I can remember back in the late-1980s when driving a Hyundai was the epitome of un-cool. Well, things have certainly changed since then. Now, Hyundai’s are known for their style, quality, and affordability — and even for being, dare I say it, “cool.”
This is a development not lost on U.S. auto giants Ford (NYSE:F) and General Motors (NYSE:GM), or on the Japanese automakers Honda (NYSE:HMC) and Toyota (NYSE:TM). Even German behemoth Volkswagen AG (PINK:VLKAY) is likely watching Hyundai’s remarkable progress, and well it should.
Through the first half of 2012, Hyundai Group’s U.S. market share — which includes Kia-brand vehicles — held steady vs. the prior year’s six months. The company captured 8.87% of the market midway through 2012, down slightly from the 8.97% it garnered through the first six months of 2011. By comparison, the much larger Ford and GM saw their respective market share fall in the first half of the year, with Ford’s share sliding 1.21% to 15.68%, and GM’s share declining 1.83% to 18.09%. Hyundai also bested rival Nissan (PINK:NSANY) in market share, as well as Volkswagen.
Earlier this year, John Krafcik, chief executive officer of Hyundai Motor America, announced that the company aims to increase its U.S. sales to 700,000 cars and sport-utility vehicles this year, which is a roughly 8% increase over the prior year. The only thing holding Hyundai back is the fact that its production facilities at the time were already running near full capacity. And while the company is reportedly contemplating adding more production facilities, a decline in demand from buyers in Europe has allowed Hyundai to ship some inventory originally intended for Europe back to the U.S.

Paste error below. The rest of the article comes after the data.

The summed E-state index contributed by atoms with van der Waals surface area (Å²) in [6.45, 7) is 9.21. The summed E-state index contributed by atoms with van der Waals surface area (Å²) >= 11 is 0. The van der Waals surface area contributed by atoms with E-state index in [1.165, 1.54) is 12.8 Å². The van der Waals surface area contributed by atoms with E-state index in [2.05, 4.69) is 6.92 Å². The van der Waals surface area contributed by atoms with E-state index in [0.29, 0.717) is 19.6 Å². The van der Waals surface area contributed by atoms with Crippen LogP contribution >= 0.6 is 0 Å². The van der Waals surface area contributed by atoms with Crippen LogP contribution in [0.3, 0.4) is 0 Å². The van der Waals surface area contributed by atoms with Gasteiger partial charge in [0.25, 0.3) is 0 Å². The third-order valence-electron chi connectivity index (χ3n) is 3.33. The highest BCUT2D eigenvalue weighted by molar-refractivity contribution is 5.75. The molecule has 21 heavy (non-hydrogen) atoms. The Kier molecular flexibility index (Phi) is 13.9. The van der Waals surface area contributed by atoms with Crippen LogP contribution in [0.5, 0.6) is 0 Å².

To be certain, things haven’t been all roses for Hyundai, especially recently. The company’s exports stalled in July, down some 23% because of a labor dispute that has crippled production. According to the company, the total number of Hyundai and Kia vehicles made in July sank to 120,493, a big drop from the 156,200 units made in the previous month.
Here’s the money quote from the Hyundai statement as reported by the Wall Street Journal: “U.S. dealerships for Hyundai and Kia had some difficulty meeting soaring demand due to a shortage of vehicles.” Moreover, the company said it had less than a month of inventory remaining as of Aug. 1. That’s well below the optimal inventory levels of 60 days.
The supply constraints caused by the strike in South Korean production facilities will likely take its toll on Hyundai and Kia sales, but whatever sales disruption takes place, it will likely be a mere bump in the road for the company. Once Hyundai settles the disputes and gets back on track with full production, the race with U.S., Japanese and German automakers will resume.
The long-term implications of Hyundai’s drive into the lead pack of top-selling automakers in the U.S. sales means an increasingly competitive marketplace for the likes of Ford and GM. It also means that to stay competitive, these companies likely will have to offer more discounts on more models, which will take an increasing bite out of profit margins.
To combat the loss of U.S. market share, Ford and particularly GM will have to search for market share outside the states. The only problem is that Europe is mired in recession, and the other big market, China, is having its own struggles with economic growth.
To be certain, the U.S. auto market is where it’s at for car makers, and any company making gains here at home is liable to cause an uncomfortable stir for those currently in the top spot. So, if you’re an investor in U.S. auto stocks, you better keep your eyes on the rearview mirror — because Hyundai is catching up.
As of this writing, Jim Woods did not hold a position in any of the aforementioned securities.